A few decades ago I had a epiphany while developing code for a telephone company. The code interacted with a database, telephone switches, credit card agencies, ACH and the Internet.
My initial thought was that the program should be a combination of Java Servlets and Java Applets because Java is the greatest programming language ever conceived. I disliked having a program that could initiate financial transactions called from the Internet.
I felt that the Applet code was secure, but what would happen if a hacker launched a brute force attack on the web servers?
I contemplated the situation. Each of these systems had a native API used for input/output (io) procedures. Despite the fact that Java was the greatest programming language ever conceived and that Java the most superior programming interface ever conceived, I decided that my safest bet for creating a secure program was to interface with each component of the application with the system's native interface.
The native interface for the Web is a strange structure called HTTP (HyperText Transport Protocol).
Tim Berners-Lee developed HTTP while working at CERN in 1989. Is a data structure that includes routing information and a program request.
When you click on a hyperlink in a web browser. Your web browser will created an HTTP request which it sends over the internet. A web server will receive the HTTP request and return an HTTP document back to the browser. This HTTP structure will often include hypertext pages or images.
NOTE: HTTPS is HTTP encrypted at the transport layer. From the application's perspective, it is pretty much the same as HTTP. The header simply has flags indicating that the request had been encrypted and decrypted.
My epiphany was as follows: Even though Java has the most superior programming interface ever conceived, I really should optimize my code for the native interface of each system. The native interface of of Internet is HTTP.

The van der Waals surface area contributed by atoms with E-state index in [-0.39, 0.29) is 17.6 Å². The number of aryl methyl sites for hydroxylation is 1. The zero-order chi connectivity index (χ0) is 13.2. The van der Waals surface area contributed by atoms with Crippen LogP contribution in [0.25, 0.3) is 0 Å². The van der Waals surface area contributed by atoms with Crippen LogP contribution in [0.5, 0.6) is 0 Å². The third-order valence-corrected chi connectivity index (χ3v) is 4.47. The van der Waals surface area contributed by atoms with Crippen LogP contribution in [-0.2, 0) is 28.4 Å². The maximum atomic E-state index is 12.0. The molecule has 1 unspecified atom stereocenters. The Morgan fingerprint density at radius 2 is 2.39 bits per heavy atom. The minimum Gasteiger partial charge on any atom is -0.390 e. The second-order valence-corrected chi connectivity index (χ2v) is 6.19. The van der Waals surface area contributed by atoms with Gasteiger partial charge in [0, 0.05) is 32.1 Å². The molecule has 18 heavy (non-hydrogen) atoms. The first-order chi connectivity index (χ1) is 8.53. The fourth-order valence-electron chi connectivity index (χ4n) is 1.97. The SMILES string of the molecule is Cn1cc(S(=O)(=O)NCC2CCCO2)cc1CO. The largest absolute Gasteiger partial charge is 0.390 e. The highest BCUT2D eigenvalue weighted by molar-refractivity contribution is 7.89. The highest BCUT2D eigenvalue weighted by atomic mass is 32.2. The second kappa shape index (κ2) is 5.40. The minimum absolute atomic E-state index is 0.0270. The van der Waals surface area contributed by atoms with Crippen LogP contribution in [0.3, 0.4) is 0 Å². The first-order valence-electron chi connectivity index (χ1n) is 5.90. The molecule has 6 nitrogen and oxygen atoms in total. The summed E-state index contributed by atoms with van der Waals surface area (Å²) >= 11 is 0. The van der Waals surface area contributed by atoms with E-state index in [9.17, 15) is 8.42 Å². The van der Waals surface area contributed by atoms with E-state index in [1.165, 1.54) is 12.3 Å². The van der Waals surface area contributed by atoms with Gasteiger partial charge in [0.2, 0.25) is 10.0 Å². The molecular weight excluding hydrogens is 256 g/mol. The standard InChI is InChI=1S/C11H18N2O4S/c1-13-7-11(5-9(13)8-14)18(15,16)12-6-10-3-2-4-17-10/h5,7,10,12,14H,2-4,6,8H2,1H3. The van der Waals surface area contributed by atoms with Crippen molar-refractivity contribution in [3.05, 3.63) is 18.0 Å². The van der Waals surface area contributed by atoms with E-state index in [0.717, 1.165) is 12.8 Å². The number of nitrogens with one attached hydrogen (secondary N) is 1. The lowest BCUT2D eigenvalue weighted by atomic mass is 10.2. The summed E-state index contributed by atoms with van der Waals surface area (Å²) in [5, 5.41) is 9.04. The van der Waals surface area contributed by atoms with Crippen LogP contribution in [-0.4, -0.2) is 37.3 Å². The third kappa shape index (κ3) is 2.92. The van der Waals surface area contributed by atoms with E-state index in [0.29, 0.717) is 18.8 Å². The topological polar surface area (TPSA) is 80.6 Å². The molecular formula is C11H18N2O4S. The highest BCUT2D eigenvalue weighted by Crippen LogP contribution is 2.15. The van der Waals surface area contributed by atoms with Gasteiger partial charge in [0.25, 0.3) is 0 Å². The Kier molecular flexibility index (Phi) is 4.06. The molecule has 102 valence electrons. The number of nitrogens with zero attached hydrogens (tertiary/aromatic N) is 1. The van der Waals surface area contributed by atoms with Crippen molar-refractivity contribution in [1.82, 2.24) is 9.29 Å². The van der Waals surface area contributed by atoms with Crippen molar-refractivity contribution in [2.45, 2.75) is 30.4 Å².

Several terrible thoughts followed my epiphany. The first was that despite all of the superiorness of the JAVA API, Java was not the best programming language for the internet.
Web development is largely about assembling and disassembling HTTP requests. The web is better suited for functional programming than object-oriented programming.
That meant that, despite all of the superiorness of Java, the web is better suited for plain old languages like C, or scripting languages like Python of even PHP.
Every programming language that survived the 1990s incorporated mechanism for assembling and disassembling HTTP requests. As a result most computer programs have mechanisms for interfacing with HTTP.
Notably, CURL is a program that allows hackers to generate HTTP requests at the command line.
The frameworks contain tens of thousands of lines of code.
These extremely complex frameworks assemble relatively simple HTTP requests.
The problem is that anyone who implements a program based on the code in the tutorials will end up creating an application with dependencies on the superfluous code from the framework.
I've been picking on #HiveInvite because this is a very important semi-official site. The site was designed to let HIVE users invite new users to the platform.
The site does not work because there is an error somewhere in the complex application framework.
I contend that the complex application frameworks being pushed by the Hive Developer Tutorial inject unnecessary dependencies. Even minor changes to these frameworks cause programs like HiveInvite to crash. This causes headaches for the users and make HIVE applications difficult to support.
I contend that the better model would be for HIVE to simply accept that HTTP is the primary interface for the blockchain.
To support my argument, I will dig deeper into the tutorial.
The Recipe Section of the tutorial shows that the account creation project is a simple matter of creating an HTTP request embedded with a JSON object.
The Create Account section of the HIVE tutorial shows the workflow of creating an account involves sending one HTTP request to get a key that will authenticate the second.
The API does something really odd. It has the external application generate the API keys. Personally, I would have the back-end generate the keys and send the keys back to user. This is not really a security hole. If the front end generates the keys; a lazy programmer might decide to skip the key generation process and create accounts that have the same key. I'd have to read the back end code for HIVE to see if that was possible.
I no longer need to create an account. If I really needed to create an account, I probably would do so through LeoFinance or one of the other tribal interfaces.
IMHO, the APIs presented the tutorial are superfluous. HTTP is the native API of the web. The front end APIs really don't do anything more than create HTTP requests.
I am not a hacker. I don't need an account; so, I haven't tried creating an account.
A true hacker would simply look at the API, then run scripts that randomly throws HTTP requests at the server in search of security holes.
I grabbed the picture for this post from bigstockphoto: